Rotterdam 2019: Generations collide, & Medvedev stops Verdasco, but Tsonga joins Wawrinka and Monfils
Daniil Medvedev beats Fernando Verdasco to set up a quarter-final clash with Jo-Wilfried Tsonga in Rotterdam
Thursday saw the original 32 reduce down to the eight quarter-finalists, and it was entirely possible that all but one of the eight could be a 30-something.
The one stand-out was the eye-catching teenager, the youngest man in the entire draw, Denis Shapovalov, who showed all his athletic ability and flamboyant ball striking to subdue 33-year-old Tomas Berdych. It was a glittering performance by the young Canadian, as even he was willing to admit—though it had been, he revealed, the result of extra work:
“I think I played really solid from the first point to the last. I had a good rhythm on strokes, I was really feeling good. I made the decision to come a bit earlier to hit for an hour just to find my groove. I wasn’t feeling so good at yesterday’s match, and sure enough, I was really able to play well and was really happy with the tennis tonight.”
His quarter-final match, in his first appearance in Rotterdam, will be against a former champion, the bullish Stan Wawrinka, who after more than year of attempting to recover his old form following double knee surgery, began to look like the power-pack Swiss that fans around the world have grown to love.
Wawrinka, then, had reserved one place among the last eight for the ‘old guard’, a 33-year-old still with the passion and quality to upset the likes of No4 seed Milos Raonic for the first time in their last four meetings.
Gael Monfils was also starting to show just why he is such a crowd-pleaser, also demonstrating some of the old form after a career littered by injury set-backs. Fast, creative, exciting, the 32-year-old Frenchman had already dismissed the No8 seed David Goffin before putting out 34-year-old Andreas Seppi to affirm his spot in the quarters.
And in his half of the draw, two more places would be contested between a pair of young guns and two older colleagues. Former Rotterdam champion Jo-Wilfried Tsonga, 33, and lately the Montpellier champion, cruised to the second round, where he would not face 22-year-old No2 seed Karen Khachanov but the equally youthful Dutch wild card, Tallon Griekspoor.
And the winner of that match would play the survivor between 35-year-old Fernando Verdasco and the No5 seed Daniil Medvedev, lately turned 23 and also a champion last weekend.
Verdasco’s only previous win in Rotterdam came in 2008, but he dismissed Matthew Ebden for this second win in the Dutch city. However his next task was a tough one, against one of the tour’s most impressive young stars.
Medvedev qualified on his debut here last year and went on to reach the quarter-finals and he had risen quickly up the ranks since then. He came to Rotterdam this year fresh from winning his fourth career title in Sofia, having picked up his first three last year in Sydney, Winston-Salem and Tokyo. He also started 2019 with a final run to the Brisbane final, and backed it with his first Major fourth-round finish in Melbourne, now up to a career-high 16 from 84 a year ago.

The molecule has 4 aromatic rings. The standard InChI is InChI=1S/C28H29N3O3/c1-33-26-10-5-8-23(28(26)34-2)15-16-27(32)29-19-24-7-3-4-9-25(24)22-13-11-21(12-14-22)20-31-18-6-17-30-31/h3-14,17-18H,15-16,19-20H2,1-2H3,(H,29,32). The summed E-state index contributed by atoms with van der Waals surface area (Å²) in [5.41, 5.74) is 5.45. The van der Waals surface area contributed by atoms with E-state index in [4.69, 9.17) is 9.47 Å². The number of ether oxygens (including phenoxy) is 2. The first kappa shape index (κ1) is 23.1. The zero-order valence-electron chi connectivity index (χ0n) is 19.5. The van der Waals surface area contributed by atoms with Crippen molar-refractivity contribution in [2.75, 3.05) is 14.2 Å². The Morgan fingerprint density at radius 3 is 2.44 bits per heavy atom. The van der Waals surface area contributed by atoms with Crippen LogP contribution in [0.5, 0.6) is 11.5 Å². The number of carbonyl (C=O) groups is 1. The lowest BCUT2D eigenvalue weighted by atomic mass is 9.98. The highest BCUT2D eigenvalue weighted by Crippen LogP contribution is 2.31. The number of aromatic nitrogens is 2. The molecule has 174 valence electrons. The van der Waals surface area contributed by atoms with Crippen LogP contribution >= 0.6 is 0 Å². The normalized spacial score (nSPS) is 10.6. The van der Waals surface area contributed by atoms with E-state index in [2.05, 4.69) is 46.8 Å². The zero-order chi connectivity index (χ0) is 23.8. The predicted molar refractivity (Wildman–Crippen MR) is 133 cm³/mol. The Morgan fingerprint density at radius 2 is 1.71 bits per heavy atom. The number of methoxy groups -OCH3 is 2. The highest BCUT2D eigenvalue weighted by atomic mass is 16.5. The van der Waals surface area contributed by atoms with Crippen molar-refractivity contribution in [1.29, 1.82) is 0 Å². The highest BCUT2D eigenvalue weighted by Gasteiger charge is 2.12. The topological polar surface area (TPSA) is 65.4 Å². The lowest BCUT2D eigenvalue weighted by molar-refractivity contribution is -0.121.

The young Russian’s tall, slender frame belies his speed around the court, and he also has a willingness to come to the net, though perhaps still at times too hesitantly. But he, like a few more of the rising generation, has not been averse to building his range of skills in doubles play.
He got off to a quick start, despite his heavy work-load of the last month, won the first three games against Verdasco, and a second break ensured the opening set, 6-2.
The second set was much tighter, though the Medvedev serve was too good to yield Verdasco any chance to break. Indeed the veteran Spaniard came close to losing his serve in the ninth game, but his strength from the back of the court kept the Russian at bay.
However, Verdasco was up against it again in the 11th, and his rapidly rising tally of errors—he would hit 42 in the match—gave the attacking Medvedev the opening he needed. A break for 6-5, and the Russian was left to serve out the match, 7-5, after an hour and a half.
That took Medvedev’s winning record for 2019 to 13 from 15, scoring one for the younger players in the draw. And elsewhere, another over-30, Mikhail Kukushkin, was put out of contention by Bosnian Damir Dzumhur, 6-4, 7-6(3), in one hour and 43 minutes.
So could Tsonga take the over-30s count to three against 22-year-old Griekspoor? The Dutchman posted his biggest career win over Khachanov, in the same place where he won his very first career match over Wawrinka, right here last year.
But the charismatic Frenchman, who has missed many months on the tour following a knee injury, proved too much for the Dutch player, though Griekspoor, ranked just 221, threw plenty of quality at Tsonga, with the same attacking, forward-moving strategy that had broken down Khachanov.
Indeed there was little between the men in the first set, which went to a tie-break. The Dutchman saved four set points as the match went almost to an hour, but Tsonga just edged the advantage, 7-6(5), and with that done, opened a swift lead in the second set.
With a break in the third game, the 2017 champion opened a 4-1 lead, and closed things out with another break, 6-1, to set a quarter-final showdown with the other title-winner last week, Medvedev. What is more, the Russian beat Tsonga 7-6(6), 6-2 in the Brisbane semi-finals at the start of January, but the indoor environment is a different animal—and both men are playing the conditions well.
That made three over-30s among the last eight, then. Would the unseeded Ernests Gulbis translate his last-minute chance—the second lucky loser to make the draw—into a fourth? It would be a very tough ask indeed—particularly once top seed Kei Nishikori had the first set in the bag, 6-1, in just 23 minutes.
• Nishikori went on to win 6-1 6-4 and will face Márton Fucsovics in the quarter-finals